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Read online content from popular columnists including Ryan Dennis and Yevet Tenney, as well as comments from Progressive Dairy editor Karen Lee.


I learned forward, hunched over the buzzer, as if the closer my brain was to my hands, the quicker they could react.

Omaha, Nebraska, 2004 – Junior Holstein Association National Dairy Bowl Finals.

My county team, Allegany-Steuben, had overcome an early loss in the New York competition to come back and win the tournament, representing the state on the big stage.

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We all know the welfare of animals is a growing concern for the general public and certainly an interest to producers. I recently heard an interesting philosophy which helped me gain a better understanding of the origin of varying viewpoints of welfare and how today’s farmers might be able to address them.

As David Fraser from the University of British Columbia kicked off the Dairy Cattle Welfare Symposium in Guelph, Ontario, recently, he suggested that in the past half-century the perception of farm animal care has gone through its own industrial revolution.

Similar to society’s shift in the 1700s, the use of advancing technologies converted the agrarian model of emulating nature to an industrialized model of controlling nature.

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Once again the gold, scarlet and orange leaves flutter to the ground, leaving the trees stark and bare against the blue sky.

The dates on the calendar fly as quickly as the hour changes on a digital clock. Yesterday was New Year’s; Valentine’s sped past in a flurry of hearts, followed by shamrocks and Easter eggs; then flags and fireworks flashed in the sky and were replaced by turkeys, ghosts and Christmas lights. All are gone into the sealed files of yesterday. I wonder where it all went.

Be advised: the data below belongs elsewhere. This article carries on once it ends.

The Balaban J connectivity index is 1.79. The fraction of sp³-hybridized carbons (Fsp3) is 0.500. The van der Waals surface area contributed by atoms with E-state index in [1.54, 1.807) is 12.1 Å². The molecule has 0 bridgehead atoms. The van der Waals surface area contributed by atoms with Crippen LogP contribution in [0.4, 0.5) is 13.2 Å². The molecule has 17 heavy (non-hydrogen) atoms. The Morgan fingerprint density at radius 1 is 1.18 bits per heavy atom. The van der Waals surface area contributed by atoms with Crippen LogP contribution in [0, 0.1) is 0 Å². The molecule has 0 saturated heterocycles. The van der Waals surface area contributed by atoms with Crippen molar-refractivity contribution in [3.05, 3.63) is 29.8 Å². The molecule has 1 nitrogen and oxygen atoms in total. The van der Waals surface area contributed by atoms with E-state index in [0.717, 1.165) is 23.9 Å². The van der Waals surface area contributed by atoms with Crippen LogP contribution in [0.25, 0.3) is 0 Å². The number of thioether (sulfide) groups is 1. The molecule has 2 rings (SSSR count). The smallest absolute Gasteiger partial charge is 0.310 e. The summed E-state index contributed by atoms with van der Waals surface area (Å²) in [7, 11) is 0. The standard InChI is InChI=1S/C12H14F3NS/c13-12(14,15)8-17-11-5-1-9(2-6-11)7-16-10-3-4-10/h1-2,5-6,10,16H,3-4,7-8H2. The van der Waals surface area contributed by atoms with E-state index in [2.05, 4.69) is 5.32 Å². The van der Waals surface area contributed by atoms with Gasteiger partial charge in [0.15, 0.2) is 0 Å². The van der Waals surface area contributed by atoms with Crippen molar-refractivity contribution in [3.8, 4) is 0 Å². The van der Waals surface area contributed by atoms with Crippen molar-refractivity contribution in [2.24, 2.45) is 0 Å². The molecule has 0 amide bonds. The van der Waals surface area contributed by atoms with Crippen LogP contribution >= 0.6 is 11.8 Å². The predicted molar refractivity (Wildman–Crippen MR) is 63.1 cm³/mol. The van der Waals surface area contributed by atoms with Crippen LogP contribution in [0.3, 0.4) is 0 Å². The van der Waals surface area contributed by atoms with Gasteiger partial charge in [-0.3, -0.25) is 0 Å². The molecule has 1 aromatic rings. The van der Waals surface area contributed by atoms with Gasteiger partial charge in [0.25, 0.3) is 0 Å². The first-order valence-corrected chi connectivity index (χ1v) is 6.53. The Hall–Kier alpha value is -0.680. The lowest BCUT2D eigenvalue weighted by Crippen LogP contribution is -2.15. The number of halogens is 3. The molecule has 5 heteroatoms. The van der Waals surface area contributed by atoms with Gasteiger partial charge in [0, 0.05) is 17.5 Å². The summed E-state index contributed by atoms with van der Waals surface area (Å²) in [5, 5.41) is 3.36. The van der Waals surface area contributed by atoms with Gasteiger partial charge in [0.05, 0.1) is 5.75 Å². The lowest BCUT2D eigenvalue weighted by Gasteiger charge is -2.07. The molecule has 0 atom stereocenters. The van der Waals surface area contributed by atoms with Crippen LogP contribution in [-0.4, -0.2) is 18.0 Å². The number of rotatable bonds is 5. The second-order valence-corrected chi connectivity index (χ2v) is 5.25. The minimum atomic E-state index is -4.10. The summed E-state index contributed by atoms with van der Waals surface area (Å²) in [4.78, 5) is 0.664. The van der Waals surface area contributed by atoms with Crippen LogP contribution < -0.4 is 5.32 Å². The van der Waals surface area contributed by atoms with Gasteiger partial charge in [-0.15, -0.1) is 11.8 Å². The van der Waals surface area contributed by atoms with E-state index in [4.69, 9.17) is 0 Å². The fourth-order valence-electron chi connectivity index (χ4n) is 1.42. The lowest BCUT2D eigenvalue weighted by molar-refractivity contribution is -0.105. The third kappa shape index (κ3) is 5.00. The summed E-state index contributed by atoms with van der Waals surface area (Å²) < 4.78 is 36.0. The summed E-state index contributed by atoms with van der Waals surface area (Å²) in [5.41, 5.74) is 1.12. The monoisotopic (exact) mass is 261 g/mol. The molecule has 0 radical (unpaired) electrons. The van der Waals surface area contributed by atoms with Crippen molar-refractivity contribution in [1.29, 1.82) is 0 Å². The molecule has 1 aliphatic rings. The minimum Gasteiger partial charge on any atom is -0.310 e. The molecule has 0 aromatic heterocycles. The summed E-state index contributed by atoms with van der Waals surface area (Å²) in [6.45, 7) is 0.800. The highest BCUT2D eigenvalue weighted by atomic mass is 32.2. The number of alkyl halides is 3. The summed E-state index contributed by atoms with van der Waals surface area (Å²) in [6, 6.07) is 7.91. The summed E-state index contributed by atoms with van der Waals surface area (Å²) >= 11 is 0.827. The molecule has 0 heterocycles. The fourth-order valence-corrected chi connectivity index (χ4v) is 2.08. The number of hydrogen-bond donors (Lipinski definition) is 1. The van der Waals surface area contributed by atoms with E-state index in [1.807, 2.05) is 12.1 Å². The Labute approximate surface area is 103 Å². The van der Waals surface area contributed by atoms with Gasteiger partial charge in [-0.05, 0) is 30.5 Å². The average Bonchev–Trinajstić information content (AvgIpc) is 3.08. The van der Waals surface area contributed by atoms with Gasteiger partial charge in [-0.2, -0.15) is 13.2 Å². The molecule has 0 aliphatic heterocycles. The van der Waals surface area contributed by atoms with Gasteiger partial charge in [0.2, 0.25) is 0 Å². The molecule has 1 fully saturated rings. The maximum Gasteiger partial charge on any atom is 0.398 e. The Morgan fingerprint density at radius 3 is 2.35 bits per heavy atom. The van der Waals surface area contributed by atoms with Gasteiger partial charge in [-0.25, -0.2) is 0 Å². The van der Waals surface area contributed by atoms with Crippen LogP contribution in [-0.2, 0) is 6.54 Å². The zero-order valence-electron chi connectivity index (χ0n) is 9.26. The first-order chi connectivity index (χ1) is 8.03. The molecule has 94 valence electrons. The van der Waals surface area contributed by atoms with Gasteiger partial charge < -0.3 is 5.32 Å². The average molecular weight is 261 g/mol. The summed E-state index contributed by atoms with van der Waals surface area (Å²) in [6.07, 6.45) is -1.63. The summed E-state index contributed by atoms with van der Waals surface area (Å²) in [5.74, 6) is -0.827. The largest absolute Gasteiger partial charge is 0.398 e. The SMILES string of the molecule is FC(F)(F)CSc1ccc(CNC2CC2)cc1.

Of all of the holidays, Thanksgiving is my favourite time of the year because it isn’t heralded in with a big fanfare of commercialism.

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It was late into the season, a transition from baling hay to chopping corn made awkward by challenging weather and running behind in fieldwork.

The first cutting that remained had grown coarse. The dried-out stalks of reed canary bent toward the ground from the burden of a dry summer.

Before cutting, my father drove through it with a pickup, trying to get me excited about cutting old hay before an imminent thunderstorm. “Relax and enjoy it,” he said. “Sure, it’s better than milking.” I looked up at the sky warily.

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Family traditions have always been an integral part of my life. We celebrate holidays and have family reunions, like many other families, but we have other traditions that fill our daily lives.

Like in the movie “Fiddler on the Roof,” traditions affect our daily lives. As Tevye says, “Because of our traditions everybody knows who he is and what God expects him to do.”

Traditions are like train tracks going across the desert. The engine pulls the other cars along the track to their destination.

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